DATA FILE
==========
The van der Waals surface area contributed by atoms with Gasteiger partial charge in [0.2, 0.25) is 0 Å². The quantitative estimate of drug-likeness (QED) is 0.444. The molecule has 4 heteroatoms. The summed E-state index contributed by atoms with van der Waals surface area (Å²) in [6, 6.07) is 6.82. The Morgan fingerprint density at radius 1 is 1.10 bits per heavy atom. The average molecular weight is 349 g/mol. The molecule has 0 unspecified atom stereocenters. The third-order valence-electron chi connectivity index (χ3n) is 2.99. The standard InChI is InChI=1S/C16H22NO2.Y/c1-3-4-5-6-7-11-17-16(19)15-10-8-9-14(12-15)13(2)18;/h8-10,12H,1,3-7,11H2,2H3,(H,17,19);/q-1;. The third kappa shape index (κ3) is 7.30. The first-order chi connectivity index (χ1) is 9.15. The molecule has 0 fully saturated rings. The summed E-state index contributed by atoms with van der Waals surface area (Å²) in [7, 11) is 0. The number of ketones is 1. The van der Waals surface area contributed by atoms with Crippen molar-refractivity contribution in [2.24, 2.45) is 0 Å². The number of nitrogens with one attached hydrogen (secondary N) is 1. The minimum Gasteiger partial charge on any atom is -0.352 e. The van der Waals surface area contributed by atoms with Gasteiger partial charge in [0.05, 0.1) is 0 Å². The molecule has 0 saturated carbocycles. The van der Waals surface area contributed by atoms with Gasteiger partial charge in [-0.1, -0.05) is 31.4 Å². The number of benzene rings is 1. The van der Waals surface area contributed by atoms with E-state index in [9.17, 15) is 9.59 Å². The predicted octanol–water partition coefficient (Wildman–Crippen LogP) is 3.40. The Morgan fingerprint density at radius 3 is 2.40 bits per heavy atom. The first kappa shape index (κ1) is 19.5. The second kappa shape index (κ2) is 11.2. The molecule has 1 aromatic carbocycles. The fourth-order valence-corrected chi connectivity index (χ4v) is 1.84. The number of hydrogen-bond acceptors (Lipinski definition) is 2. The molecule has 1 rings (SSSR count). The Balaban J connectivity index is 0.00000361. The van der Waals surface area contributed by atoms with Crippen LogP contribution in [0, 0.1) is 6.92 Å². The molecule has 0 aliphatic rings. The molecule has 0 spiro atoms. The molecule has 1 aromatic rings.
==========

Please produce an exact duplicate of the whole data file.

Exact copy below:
The van der Waals surface area contributed by atoms with Gasteiger partial charge in [0.2, 0.25) is 0 Å². The quantitative estimate of drug-likeness (QED) is 0.444. The molecule has 4 heteroatoms. The summed E-state index contributed by atoms with van der Waals surface area (Å²) in [6, 6.07) is 6.82. The Morgan fingerprint density at radius 1 is 1.10 bits per heavy atom. The average molecular weight is 349 g/mol. The molecule has 0 unspecified atom stereocenters. The third-order valence-electron chi connectivity index (χ3n) is 2.99. The standard InChI is InChI=1S/C16H22NO2.Y/c1-3-4-5-6-7-11-17-16(19)15-10-8-9-14(12-15)13(2)18;/h8-10,12H,1,3-7,11H2,2H3,(H,17,19);/q-1;. The third kappa shape index (κ3) is 7.30. The first-order chi connectivity index (χ1) is 9.15. The molecule has 0 fully saturated rings. The summed E-state index contributed by atoms with van der Waals surface area (Å²) in [7, 11) is 0. The number of ketones is 1. The van der Waals surface area contributed by atoms with Crippen molar-refractivity contribution in [2.24, 2.45) is 0 Å². The number of nitrogens with one attached hydrogen (secondary N) is 1. The minimum Gasteiger partial charge on any atom is -0.352 e. The van der Waals surface area contributed by atoms with Gasteiger partial charge in [0.05, 0.1) is 0 Å². The molecule has 0 saturated carbocycles. The van der Waals surface area contributed by atoms with Gasteiger partial charge in [-0.1, -0.05) is 31.4 Å². The number of benzene rings is 1. The van der Waals surface area contributed by atoms with E-state index in [9.17, 15) is 9.59 Å². The predicted octanol–water partition coefficient (Wildman–Crippen LogP) is 3.40. The Morgan fingerprint density at radius 3 is 2.40 bits per heavy atom. The first kappa shape index (κ1) is 19.5. The second kappa shape index (κ2) is 11.2. The molecule has 1 aromatic carbocycles. The fourth-order valence-corrected chi connectivity index (χ4v) is 1.84. The number of hydrogen-bond acceptors (Lipinski definition) is 2. The molecule has 1 rings (SSSR count). The Balaban J connectivity index is 0.00000361. The van der Waals surface area contributed by atoms with Crippen LogP contribution in [0, 0.1) is 6.92 Å². The molecule has 0 aliphatic rings. The molecule has 0 spiro atoms. The molecule has 1 aromatic rings.